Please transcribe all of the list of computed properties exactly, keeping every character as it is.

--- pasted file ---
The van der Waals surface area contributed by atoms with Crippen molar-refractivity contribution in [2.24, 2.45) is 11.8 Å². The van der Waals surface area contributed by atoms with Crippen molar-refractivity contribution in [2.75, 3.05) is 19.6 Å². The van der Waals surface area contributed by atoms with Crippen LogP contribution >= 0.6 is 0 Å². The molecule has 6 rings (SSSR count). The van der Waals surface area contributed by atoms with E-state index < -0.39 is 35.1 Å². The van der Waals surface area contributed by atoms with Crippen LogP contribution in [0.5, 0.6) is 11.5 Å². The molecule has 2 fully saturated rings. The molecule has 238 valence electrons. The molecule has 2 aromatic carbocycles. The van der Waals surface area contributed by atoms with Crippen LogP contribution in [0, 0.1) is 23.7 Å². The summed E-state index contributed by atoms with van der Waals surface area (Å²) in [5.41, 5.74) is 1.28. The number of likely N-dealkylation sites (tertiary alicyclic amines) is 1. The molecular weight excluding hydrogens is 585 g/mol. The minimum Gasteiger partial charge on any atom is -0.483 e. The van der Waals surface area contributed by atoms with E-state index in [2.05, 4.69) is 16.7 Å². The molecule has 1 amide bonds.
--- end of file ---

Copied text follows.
The van der Waals surface area contributed by atoms with Crippen molar-refractivity contribution in [2.24, 2.45) is 11.8 Å². The van der Waals surface area contributed by atoms with Crippen molar-refractivity contribution in [2.75, 3.05) is 19.6 Å². The van der Waals surface area contributed by atoms with Crippen LogP contribution >= 0.6 is 0 Å². The molecule has 6 rings (SSSR count). The van der Waals surface area contributed by atoms with E-state index < -0.39 is 35.1 Å². The van der Waals surface area contributed by atoms with Crippen LogP contribution in [0.5, 0.6) is 11.5 Å². The molecule has 2 fully saturated rings. The molecule has 238 valence electrons. The molecule has 2 aromatic carbocycles. The van der Waals surface area contributed by atoms with Crippen LogP contribution in [0, 0.1) is 23.7 Å². The summed E-state index contributed by atoms with van der Waals surface area (Å²) in [5.41, 5.74) is 1.28. The number of likely N-dealkylation sites (tertiary alicyclic amines) is 1. The molecular weight excluding hydrogens is 585 g/mol. The minimum Gasteiger partial charge on any atom is -0.483 e. The van der Waals surface area contributed by atoms with E-state index in [2.05, 4.69) is 16.7 Å². The molecule has 1 amide bonds.